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Phytophthora

Phytophthora

Cornell University improves global access to potato breeding material
Plant breeders and geneticists of Cornell University have released more than 50 potato varieties since 1908. Now they are expanding their efforts to make more wild potato seeds available to potato breeders around the world.
The potato late blight pathogen. (Courtesy: Jens Gronbech Hasen / EuroBlight)
EuroBlight is continuously examining the ongoing evolution of the European population of the potato late blight pathogen and now reports on the 2018 results. Approximately 1000 samples were genotyped from 22 countries.
Better and stronger potatoes using hybrid breeding
The potato breeding company Solynta in The Netherlands has successfully produced a hybrid breeding program for potatoes which will allow the rapid selection and turnover of favourable traits, traits which could help feed millions of people worldwide.
Agrico warns: 'Considerably less seed potatoes available for export'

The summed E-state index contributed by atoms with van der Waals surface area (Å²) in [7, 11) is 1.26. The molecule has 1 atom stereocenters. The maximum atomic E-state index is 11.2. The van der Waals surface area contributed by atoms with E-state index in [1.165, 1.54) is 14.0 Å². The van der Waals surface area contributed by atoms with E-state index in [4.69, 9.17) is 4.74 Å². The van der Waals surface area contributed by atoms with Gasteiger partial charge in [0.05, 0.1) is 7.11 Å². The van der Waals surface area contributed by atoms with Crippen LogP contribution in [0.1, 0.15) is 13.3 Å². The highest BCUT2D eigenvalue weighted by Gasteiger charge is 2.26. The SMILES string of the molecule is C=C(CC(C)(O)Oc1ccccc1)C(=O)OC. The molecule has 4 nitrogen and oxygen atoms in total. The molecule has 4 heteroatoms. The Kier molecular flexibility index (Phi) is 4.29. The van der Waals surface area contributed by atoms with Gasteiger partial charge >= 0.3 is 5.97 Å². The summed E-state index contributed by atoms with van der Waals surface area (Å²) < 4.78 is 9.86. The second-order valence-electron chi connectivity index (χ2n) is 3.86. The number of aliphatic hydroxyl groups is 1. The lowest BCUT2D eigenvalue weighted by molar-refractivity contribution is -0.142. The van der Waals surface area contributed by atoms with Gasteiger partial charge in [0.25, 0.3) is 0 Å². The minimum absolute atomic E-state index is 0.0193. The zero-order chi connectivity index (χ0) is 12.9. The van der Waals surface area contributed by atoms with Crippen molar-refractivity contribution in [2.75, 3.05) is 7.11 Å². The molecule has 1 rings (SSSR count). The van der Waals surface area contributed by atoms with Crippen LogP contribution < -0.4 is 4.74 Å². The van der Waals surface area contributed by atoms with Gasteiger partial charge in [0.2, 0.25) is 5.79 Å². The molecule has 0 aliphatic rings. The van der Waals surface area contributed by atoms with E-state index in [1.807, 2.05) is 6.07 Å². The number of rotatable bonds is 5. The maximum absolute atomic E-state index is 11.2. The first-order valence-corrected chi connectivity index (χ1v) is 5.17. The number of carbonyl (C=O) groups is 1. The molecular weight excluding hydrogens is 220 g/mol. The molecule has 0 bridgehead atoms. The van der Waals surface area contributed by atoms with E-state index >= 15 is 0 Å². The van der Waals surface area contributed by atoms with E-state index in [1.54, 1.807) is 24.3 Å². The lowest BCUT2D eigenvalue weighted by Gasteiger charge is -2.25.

During the annual potato variety show at Agrico the topic of discussion was not limited to unique varieties on display. The impact of the excessive heat and drought this season on the seed potato market was also a hot topic.
Potato variety presentations in the Netherlands coming up
As part of the potato variety presentations in the Netherlands later this week, Agrico highlights its late blight resistant varieties in a Ukraine themed show.
New Mexican potato variety Citlali shows resistance to late blight and zebra chip disease
In Mexico, researchers of the National Forestry, Agriculture, and Livestock Research Institute (INIFAP), part of the Mexican Ministry of agriculture (SAGARPA), have developed a new potato variety, Citlali, with improved tolerance to diseases.
Wednesday, September 19, 2018
Computer models provide new insights for sustainable control of potato late blight
Wageningen University & Research uses computer models to develop sustainable management strategies in the control of potato late blight, caused by Phytophthora infestans.
Wednesday, September 5, 2018
ARS scientists streamline process to introduce multiple genes - as is required to make potatoes resistant to late blight
Agricultural Research Service (ARS) scientists in Albany, California, have found a way to streamline the process that scientists use to insert multiple genes into a crop plant. Simplot is planning to use it to introduce multiple genes into potatoes to make them resistant to late blight